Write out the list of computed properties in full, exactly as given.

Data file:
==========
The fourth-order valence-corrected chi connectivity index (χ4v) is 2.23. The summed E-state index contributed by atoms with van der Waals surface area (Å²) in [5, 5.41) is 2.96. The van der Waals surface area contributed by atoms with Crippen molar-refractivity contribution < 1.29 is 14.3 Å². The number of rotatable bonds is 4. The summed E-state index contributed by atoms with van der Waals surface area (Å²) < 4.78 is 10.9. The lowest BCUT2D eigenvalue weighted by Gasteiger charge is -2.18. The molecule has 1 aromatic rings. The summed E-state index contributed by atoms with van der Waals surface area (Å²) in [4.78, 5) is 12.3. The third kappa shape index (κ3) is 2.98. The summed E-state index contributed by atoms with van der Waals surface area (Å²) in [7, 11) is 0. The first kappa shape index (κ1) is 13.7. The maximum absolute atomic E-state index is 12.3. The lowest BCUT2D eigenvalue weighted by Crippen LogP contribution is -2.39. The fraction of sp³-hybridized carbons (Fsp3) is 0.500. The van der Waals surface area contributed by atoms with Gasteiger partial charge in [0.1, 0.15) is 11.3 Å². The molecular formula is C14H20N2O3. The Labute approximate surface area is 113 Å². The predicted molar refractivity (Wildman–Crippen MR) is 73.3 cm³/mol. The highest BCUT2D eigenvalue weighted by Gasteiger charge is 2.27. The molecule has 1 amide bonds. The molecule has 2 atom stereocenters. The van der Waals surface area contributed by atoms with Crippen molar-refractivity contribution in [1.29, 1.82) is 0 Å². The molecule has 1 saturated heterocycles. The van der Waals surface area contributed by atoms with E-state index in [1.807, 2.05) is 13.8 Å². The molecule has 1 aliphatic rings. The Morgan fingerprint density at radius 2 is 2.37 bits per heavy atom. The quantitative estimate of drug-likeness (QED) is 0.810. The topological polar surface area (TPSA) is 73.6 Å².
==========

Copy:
The fourth-order valence-corrected chi connectivity index (χ4v) is 2.23. The summed E-state index contributed by atoms with van der Waals surface area (Å²) in [5, 5.41) is 2.96. The van der Waals surface area contributed by atoms with Crippen molar-refractivity contribution < 1.29 is 14.3 Å². The number of rotatable bonds is 4. The summed E-state index contributed by atoms with van der Waals surface area (Å²) < 4.78 is 10.9. The lowest BCUT2D eigenvalue weighted by Gasteiger charge is -2.18. The molecule has 1 aromatic rings. The summed E-state index contributed by atoms with van der Waals surface area (Å²) in [4.78, 5) is 12.3. The third kappa shape index (κ3) is 2.98. The summed E-state index contributed by atoms with van der Waals surface area (Å²) in [7, 11) is 0. The first kappa shape index (κ1) is 13.7. The maximum absolute atomic E-state index is 12.3. The lowest BCUT2D eigenvalue weighted by Crippen LogP contribution is -2.39. The fraction of sp³-hybridized carbons (Fsp3) is 0.500. The van der Waals surface area contributed by atoms with Gasteiger partial charge in [0.1, 0.15) is 11.3 Å². The molecular formula is C14H20N2O3. The Labute approximate surface area is 113 Å². The predicted molar refractivity (Wildman–Crippen MR) is 73.3 cm³/mol. The highest BCUT2D eigenvalue weighted by Gasteiger charge is 2.27. The molecule has 1 amide bonds. The molecule has 2 atom stereocenters. The van der Waals surface area contributed by atoms with Crippen molar-refractivity contribution in [1.29, 1.82) is 0 Å². The molecule has 1 saturated heterocycles. The van der Waals surface area contributed by atoms with E-state index in [1.807, 2.05) is 13.8 Å². The molecule has 1 aliphatic rings. The Morgan fingerprint density at radius 2 is 2.37 bits per heavy atom. The quantitative estimate of drug-likeness (QED) is 0.810. The topological polar surface area (TPSA) is 73.6 Å².